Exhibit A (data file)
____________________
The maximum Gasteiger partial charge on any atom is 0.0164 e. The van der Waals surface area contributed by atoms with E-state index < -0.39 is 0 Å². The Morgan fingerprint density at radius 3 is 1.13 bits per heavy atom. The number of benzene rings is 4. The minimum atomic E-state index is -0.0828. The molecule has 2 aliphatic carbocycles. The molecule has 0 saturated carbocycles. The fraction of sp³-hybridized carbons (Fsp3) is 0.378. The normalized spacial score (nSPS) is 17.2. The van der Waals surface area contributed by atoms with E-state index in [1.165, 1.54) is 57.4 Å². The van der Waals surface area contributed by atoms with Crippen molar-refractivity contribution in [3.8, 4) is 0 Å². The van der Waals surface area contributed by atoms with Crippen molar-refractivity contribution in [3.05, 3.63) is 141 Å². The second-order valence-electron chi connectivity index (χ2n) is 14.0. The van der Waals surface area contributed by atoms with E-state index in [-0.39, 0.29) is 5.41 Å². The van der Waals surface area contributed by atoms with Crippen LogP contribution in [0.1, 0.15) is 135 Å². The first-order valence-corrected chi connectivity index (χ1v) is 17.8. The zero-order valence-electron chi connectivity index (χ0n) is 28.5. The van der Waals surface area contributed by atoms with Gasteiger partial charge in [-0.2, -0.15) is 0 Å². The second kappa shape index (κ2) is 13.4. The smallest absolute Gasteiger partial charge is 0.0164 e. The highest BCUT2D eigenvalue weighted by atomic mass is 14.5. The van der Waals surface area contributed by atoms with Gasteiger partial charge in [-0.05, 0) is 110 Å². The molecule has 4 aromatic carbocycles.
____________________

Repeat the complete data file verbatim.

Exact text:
The maximum Gasteiger partial charge on any atom is 0.0164 e. The van der Waals surface area contributed by atoms with E-state index < -0.39 is 0 Å². The Morgan fingerprint density at radius 3 is 1.13 bits per heavy atom. The number of benzene rings is 4. The minimum atomic E-state index is -0.0828. The molecule has 2 aliphatic carbocycles. The molecule has 0 saturated carbocycles. The fraction of sp³-hybridized carbons (Fsp3) is 0.378. The normalized spacial score (nSPS) is 17.2. The van der Waals surface area contributed by atoms with E-state index in [1.165, 1.54) is 57.4 Å². The van der Waals surface area contributed by atoms with Crippen molar-refractivity contribution in [3.8, 4) is 0 Å². The van der Waals surface area contributed by atoms with Crippen molar-refractivity contribution in [3.05, 3.63) is 141 Å². The second-order valence-electron chi connectivity index (χ2n) is 14.0. The van der Waals surface area contributed by atoms with E-state index in [-0.39, 0.29) is 5.41 Å². The van der Waals surface area contributed by atoms with Crippen LogP contribution in [0.1, 0.15) is 135 Å². The first-order valence-corrected chi connectivity index (χ1v) is 17.8. The zero-order valence-electron chi connectivity index (χ0n) is 28.5. The van der Waals surface area contributed by atoms with Gasteiger partial charge in [-0.2, -0.15) is 0 Å². The second kappa shape index (κ2) is 13.4. The smallest absolute Gasteiger partial charge is 0.0164 e. The highest BCUT2D eigenvalue weighted by atomic mass is 14.5. The van der Waals surface area contributed by atoms with Gasteiger partial charge in [-0.05, 0) is 110 Å². The molecule has 4 aromatic carbocycles.